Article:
Things To See & Do
Visitors can enjoy a variety of activities along the trail, including:
–Hiking: Visitors can hike segments of the trail, which is marked with signs, posts, and markers. The trail is considered as moderate difficulty.
–Camping: Campsites are available along the trail, with some developed campgrounds, backcountry campsites, and primitive camping.
–Cycling: The trail is also open to bicycles, and it’s a great way to explore the area.
–Auto Touring: Some parts of the trail are also open to vehicles, and there are several auto tour routes that visitors can follow.
–History: Visitors can learn about the history of the Revolutionary War and the role that the Overmountain Men played in it. Along the trail, there are several historical sites, including the Sycamore Shoals State Historic Area and the Fort Defiance Park and Interpretive Center.
–Nature: The trail passes through several different types of landscapes, including forests, meadows, and mountain ranges, and offers opportunities for birdwatching, wildlife viewing, and photography.
–Visit the Overmountain Victory National Historic Trail Visitor Center, which is located in Marion, North Carolina and offers exhibits, films, and ranger-led programs.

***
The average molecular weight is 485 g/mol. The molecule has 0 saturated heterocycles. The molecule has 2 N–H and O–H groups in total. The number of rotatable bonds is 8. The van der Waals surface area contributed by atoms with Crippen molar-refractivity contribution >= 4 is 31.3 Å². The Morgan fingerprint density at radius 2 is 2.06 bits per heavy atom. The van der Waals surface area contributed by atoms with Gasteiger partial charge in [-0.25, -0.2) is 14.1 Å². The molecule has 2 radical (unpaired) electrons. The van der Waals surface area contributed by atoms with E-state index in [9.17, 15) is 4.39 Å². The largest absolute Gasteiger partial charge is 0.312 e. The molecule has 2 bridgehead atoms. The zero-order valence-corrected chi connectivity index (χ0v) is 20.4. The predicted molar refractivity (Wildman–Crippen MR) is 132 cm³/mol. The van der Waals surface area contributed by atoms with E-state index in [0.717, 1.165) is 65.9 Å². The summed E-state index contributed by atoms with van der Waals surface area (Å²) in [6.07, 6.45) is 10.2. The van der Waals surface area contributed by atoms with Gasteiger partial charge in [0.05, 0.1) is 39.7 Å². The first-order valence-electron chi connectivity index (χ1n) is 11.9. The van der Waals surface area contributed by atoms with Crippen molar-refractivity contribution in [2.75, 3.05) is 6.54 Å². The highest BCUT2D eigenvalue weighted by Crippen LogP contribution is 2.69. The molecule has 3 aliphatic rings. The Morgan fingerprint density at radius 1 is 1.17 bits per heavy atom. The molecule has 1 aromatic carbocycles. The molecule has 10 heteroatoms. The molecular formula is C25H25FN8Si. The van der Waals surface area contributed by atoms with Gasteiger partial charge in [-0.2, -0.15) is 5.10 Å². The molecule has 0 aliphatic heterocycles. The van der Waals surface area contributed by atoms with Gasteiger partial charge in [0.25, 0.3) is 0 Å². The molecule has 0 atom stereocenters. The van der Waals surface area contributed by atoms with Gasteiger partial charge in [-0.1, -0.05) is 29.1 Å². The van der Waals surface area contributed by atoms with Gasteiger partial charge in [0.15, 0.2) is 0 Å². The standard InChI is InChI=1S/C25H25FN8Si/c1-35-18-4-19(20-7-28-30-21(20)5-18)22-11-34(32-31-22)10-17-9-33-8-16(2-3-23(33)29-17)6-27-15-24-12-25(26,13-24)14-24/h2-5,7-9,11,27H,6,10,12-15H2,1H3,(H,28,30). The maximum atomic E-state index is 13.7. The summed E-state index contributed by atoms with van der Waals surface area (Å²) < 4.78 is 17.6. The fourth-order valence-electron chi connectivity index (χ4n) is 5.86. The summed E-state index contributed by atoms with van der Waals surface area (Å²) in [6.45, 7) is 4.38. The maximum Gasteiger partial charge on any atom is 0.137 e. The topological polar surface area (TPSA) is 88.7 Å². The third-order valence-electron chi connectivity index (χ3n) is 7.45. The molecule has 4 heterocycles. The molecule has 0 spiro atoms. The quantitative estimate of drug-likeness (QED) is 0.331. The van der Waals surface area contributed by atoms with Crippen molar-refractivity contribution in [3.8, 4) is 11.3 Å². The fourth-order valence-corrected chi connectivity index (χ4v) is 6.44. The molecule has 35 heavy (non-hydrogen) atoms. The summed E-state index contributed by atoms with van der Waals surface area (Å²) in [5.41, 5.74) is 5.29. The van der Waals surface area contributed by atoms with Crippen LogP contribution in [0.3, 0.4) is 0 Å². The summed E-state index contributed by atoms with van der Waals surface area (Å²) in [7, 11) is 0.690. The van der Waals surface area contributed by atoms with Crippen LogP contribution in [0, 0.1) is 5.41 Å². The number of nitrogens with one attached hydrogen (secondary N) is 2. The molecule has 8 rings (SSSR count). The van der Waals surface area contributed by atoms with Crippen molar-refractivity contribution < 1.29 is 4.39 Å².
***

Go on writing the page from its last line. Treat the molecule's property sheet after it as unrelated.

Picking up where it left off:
National Parks Near Charleston FAQ
South Carolina does have one national park. It’s Congaree National Park. The state is filled with fantastic National Historic Sites, National Military Parks, National historic trails and corridors and more! These parks are vastly different and include beautiful natural scenery and preservation of American history.
From east to west, they include: Sassafras Mountain, Jocassee Gorges, Chattooga River, Congaree National Park, Edisto River, Ace Basin, and Bulls Island.
Why Trust Us About National Parks Near Charleston?
We’re Jim Pattiz and Will Pattiz, collectively known as the Pattiz Brothers (and sometimes the Parks Brothers) and we absolutely LOVE the national parks.
You should probably know that we don’t just make this stuff up out of thin air. We’ve spent our entire adult lives exploring and filming America’s national parks and public lands.
We’ve worked with the National Park Service, the Department of Interior, USDA, and the U.S. Forest Service for years creating films on important places and issues. Our work has been featured in leading publications all over the world and even some people outside of our immediate family call us experts on the national parks.
Meet The Parks Brothers
Map Of National Parks Near Charleston
List Of National Parks Near Charleston
- Congaree National Park
- Cowpens National Battlefield
- Fort Sumter & Fort Moultrie National Historical Park
- Kings Mountain National Military Park
- Overmountain Victory National Historic Trail
We Hope You’ll Follow Our Journey
Our goal here at More Than Just Parks is to share the beauty of America’s national parks and public lands through stunning short films in an effort to get Americans and the world to see the true value in land conservation.
We hope you’ll follow our journey through the parks and help us to keep them the incredible places that they are. If you’re interested in joining the adventure then sign up below!